At Native Forest Nursery we grow bare root seedlings and #3 container trees. Our container trees are grown in a #3 air pruned pot. This root making container eliminates nearly all potential for root wrapping. This allows for an excellent root structure and delivers an extremely healthy tree. The bare root seedlings at our nursery are grown in a sandy loam soil with high organic matter content, which provides an extremely healthy environment for our seedlings. Our bare root liners and seedlings are hand lifted, packaged, and kept in cold storage until you are ready to plant. Conservation uses for our products include reclamation, mitigation, reforestation, restoration, wildlife habitat improvement and wetland uses. Horticultural uses for our products include field liners, container liners, landscape plantings, budding stock, grafting stock and ornamental uses.
|Latin Name:||Castanea dentata|
|Fall Foliage:||Golden to yellow|
|Shape:||Broad and rounded|
|Bark:||Gray brown and furrowed|
|Zone:||Zone 5 to Zone 8|
|Size:||50 to 75 feet|
|Spread:||50 to 75 feet|
|Care:||Medium, well drained soil|
Belonging to the Fagaceae (beech) family, the Castanea Dentata—or American Chestnut—is a massive deciduous tree that is native to the eastern states. Its broad and rounded peak can reach up to 50-75 ft. with a respective spread. It thrives given access to full sunlight and prefers medium well-drained soils, having a 5-8 hardiness zone rating. As the nation’s pioneering forefathers had discovered, the American Chestnut’s timber is a valuable hardwood, bold-grained and very workable, and today is used to create anything from furniture and fences to pianos and barns.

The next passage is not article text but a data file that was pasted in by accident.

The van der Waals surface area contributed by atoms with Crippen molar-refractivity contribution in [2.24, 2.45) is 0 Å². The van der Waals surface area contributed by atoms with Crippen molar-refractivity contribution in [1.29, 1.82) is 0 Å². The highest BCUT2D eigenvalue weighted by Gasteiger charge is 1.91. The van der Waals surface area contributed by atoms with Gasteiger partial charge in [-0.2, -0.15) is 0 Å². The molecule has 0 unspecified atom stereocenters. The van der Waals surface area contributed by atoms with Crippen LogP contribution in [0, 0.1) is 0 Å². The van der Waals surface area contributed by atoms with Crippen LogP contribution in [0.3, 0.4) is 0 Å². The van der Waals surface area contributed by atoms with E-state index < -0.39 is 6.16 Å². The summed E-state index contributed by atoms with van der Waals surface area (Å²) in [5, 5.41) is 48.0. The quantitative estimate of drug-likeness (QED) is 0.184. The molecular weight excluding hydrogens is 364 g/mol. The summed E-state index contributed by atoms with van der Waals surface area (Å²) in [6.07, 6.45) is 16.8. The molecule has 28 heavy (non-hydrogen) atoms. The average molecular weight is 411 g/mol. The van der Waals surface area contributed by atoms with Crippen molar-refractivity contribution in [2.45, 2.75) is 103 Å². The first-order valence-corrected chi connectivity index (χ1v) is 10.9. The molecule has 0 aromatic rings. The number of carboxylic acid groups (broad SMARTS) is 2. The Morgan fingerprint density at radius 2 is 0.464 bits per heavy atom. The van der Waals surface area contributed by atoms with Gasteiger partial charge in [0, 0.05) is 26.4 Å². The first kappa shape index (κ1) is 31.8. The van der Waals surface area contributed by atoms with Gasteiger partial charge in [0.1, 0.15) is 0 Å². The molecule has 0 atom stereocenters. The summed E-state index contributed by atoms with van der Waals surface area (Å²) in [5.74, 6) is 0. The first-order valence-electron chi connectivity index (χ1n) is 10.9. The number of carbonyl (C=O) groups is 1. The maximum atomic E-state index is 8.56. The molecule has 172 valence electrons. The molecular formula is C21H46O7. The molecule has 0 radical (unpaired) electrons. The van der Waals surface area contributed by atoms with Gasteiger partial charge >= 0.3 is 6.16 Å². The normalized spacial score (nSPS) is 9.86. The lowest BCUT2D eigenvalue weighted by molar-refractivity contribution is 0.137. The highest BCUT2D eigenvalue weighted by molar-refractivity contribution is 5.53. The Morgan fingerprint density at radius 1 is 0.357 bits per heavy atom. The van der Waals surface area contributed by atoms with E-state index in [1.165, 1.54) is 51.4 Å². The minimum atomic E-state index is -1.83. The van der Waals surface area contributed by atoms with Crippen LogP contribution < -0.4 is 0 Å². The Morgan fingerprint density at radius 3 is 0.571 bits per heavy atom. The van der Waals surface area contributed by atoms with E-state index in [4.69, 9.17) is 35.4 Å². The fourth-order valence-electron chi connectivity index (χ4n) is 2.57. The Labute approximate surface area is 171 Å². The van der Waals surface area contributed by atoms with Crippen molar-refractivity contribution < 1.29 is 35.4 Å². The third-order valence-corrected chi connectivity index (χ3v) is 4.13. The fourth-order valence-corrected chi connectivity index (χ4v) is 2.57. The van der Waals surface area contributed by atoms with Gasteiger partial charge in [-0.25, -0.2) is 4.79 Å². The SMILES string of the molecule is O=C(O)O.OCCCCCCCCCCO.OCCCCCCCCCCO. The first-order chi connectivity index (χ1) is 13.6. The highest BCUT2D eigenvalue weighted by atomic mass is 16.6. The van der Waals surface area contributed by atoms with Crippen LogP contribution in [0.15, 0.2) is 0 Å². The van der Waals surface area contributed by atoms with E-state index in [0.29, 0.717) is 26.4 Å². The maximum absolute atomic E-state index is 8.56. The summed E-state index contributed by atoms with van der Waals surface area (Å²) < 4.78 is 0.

The American Chestnut is most easily identified by the wide-spaced saw-teeth pattern of its dark green leaves, which are usually shorter and broader than its cousin, the Sweet Chestnut. Its yellow-white flowers bloom in June, this pale color scheme somewhat echoed by the tree’s lovely golden-yellow autumn foliage. The American Chestnut is also a prolific bearer of nuts—a mature tree can produce as many as 6,000—enclosing them in clusters of three within velvety green burrs that burst open and fall after the autumn’s first frost. Unsurprisingly, the species serves as a habitat and food provider for many types of wildlife, including white-tailed deer, black bears, wild turkeys, and passenger pigeons. While the tree’s bark may seem an unremarkable furrowed gray-brown, the American Chestnut’s leaves are rich with potassium, magnesium, nitrogen, and phosphorous, contributing to richer forest undergrowth and healthy soils that help with the growth of other organisms.
Before the 1900s, the American Chestnut reigned as the predominant tree species in the United States’ eastern forests. More than a century later, after suffering near-extinction by a merciless chestnut blight, the American Chestnut is making a commendable comeback. Very few ancient specimens of the tree exist, though many shoots of former live trees do remain; near West Salem, Wisconsin, there about 2,500 chestnuts that are direct descendants of less than a dozen trees planted in the late 1800s by American settler Martin Hicks.